The overall impacts on the Brazilian economy of reducing CO2 emissions from energy use and industrial processes can be assessed using a recursive dynamic general equilibrium model and a hypothetical carbon tax. The study projects that in 2040 under a business-as-usual scenario, CO2 emissions from energy use and industrial processes would be almost three times as high as in 2010 and would account for more than half of total national CO2 emissions. Current policy aims to reduce deforestation by 70 percent by 2017 and emissions intensity of the overall economy by 36-39 percent by 2020. If policy is implemented as planned and continued to 2040, CO2 emissions from energy use and industrial processes would not have to be cut until 2035 as reductions of emissions through controlling deforestation would be enough to meet emission targets. The study also finds evidence that supports the double dividend hypothesis: using revenue from a hypothetical carbon tax to finance a cut in labor income tax significantly lowers the gross domestic product impacts of the carbon tax. Using carbon tax revenue to subsidize wind power can effectively increase the output of wind power in the country...

State and Trends of the Carbon Market 2011

Linacre, Nicholas; Kossoy, Alexandre; Ambrosi, Philippe
Fonte: World Bank, Washington, DC Publicador: World Bank, Washington, DC
EN_US
Relevância na Pesquisa
36.2%
After five consecutive years of robust growth, the total value of the global carbon market stalled at $142 billion. Suffering from the lack of post-2012 regulatory clarity, the value of the primary Clean Development Mechanism (CDM) market fell by double-digits for the third year in a row, ending lower than it was in 2005, the first year of the Kyoto protocol. The Assigned Amount Unit (AAU) and the United States Regional Greenhouse Gas Initiative (RGGI) markets shrank as well. As these segments declined, the dominance of the European Union Allowances (EUAs) market became more pronounced than ever and the share of the carbon market primarily driven by the EU Emissions Trading Scheme (EU ETS) rose to 97 percent, dwarfing the remaining segments of the market. The carbon market growth halted at a particularly inopportune time: 2010 proved to be the hottest on record, while emission levels continued their seemingly inexorable rise. In the end, however, the year may be remembered most for the political opportunities that arose, yet were ultimately failed to materialize in the United States, Japan, Australia, and the Republic of Korea. While the international regulatory environment remains uncertain, national and local initiatives have noticeably picked up and may offer the potential to collectively overcome the international regulatory gap. These initiatives signal that...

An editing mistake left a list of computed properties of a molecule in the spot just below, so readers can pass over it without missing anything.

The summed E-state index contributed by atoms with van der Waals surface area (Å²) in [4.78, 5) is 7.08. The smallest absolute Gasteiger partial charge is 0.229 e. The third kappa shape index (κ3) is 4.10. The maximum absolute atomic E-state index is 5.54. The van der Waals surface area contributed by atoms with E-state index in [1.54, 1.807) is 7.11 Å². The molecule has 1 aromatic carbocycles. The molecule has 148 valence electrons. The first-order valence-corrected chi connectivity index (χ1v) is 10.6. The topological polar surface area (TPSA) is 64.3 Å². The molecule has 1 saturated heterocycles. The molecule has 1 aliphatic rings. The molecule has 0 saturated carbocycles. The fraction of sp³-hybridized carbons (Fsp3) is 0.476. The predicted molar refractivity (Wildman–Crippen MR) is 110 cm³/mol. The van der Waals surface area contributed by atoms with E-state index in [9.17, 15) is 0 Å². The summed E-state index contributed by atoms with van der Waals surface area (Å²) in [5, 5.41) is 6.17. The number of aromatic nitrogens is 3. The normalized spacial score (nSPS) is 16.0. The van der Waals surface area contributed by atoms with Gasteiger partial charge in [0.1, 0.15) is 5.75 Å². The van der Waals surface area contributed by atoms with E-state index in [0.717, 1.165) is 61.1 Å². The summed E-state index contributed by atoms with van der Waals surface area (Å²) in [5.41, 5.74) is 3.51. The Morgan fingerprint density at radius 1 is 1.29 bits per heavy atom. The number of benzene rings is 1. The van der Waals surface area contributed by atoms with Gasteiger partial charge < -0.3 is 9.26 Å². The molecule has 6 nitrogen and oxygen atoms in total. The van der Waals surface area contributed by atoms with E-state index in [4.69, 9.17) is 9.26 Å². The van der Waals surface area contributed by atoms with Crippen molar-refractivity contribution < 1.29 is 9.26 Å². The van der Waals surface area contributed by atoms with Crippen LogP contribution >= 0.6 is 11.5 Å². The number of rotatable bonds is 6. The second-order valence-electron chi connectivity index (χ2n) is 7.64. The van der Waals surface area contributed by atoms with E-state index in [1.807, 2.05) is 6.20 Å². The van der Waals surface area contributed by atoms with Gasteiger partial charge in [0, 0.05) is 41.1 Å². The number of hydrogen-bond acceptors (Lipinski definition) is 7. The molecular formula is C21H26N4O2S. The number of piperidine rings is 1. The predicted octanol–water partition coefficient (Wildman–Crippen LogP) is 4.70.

State and Trends of the Carbon Market 2009

Capoor, Karan; Ambrosi, Philippe
Fonte: World Bank, Washington, DC Publicador: World Bank, Washington, DC
EN_US
Relevância na Pesquisa
36.2%
Over the past year, the global economy has cooled significantly, a far cry from the boom just a year ago in various countries and across markets. At the same time, the scientific community communicated the heightened urgency of taking action on climate change. Policymakers at national, regional, and international levels have put forward proposals to respond to the climate challenge. The most concrete of these is the adopted European Union (EU) climate and energy package (20 percent below 1990 levels by 2020), which guarantees a level of carbon market continuity beyond 2012. The EU package, along with proposals from the U.S. and Australia, tries to address the key issues of ambition, flexibility, scope, and competitiveness. Taken together, the proposals tabled by the major industrialized countries do not match the aggregate level of annex one ambition called for by the Intergovernmental Panel on Climate Change, or IPCC (25-40 percent reductions below 1990). Setting targets in line with the science will send the right market signal to stimulate greater cooperation with developing countries to scale up mitigation.

State and Trends of the Carbon Market 2005

Lecocq, Franck; Capoor, Karan
Fonte: World Bank, Washington, DC Publicador: World Bank, Washington, DC
EN_US
Relevância na Pesquisa
36.18%
This study reviews the state and trends of the carbon market as of May 2005, based on material provided by Evolution Markets LLC, and Natsource LLC, and based on interviews with a large number of market participants. One of the main findings is the regulatory framework of the carbon market has solidified considerably in the past 12 months, with the start of operations of EU ETS on January 1, 2005 and the entry into force of the Kyoto Protocol on February 16, 2005. While regulatory uncertainty continues, notably for the registration of Clean Development Mechanism (CDM) projects by the CDM Executive Board.

The Rio de Janeiro Low Carbon City Development Program : A Business Model for Green and Climate-Friendly Growth in Cities

World Bank
Fonte: Washington, DC Publicador: Washington, DC
EN_US
Relevância na Pesquisa
36.15%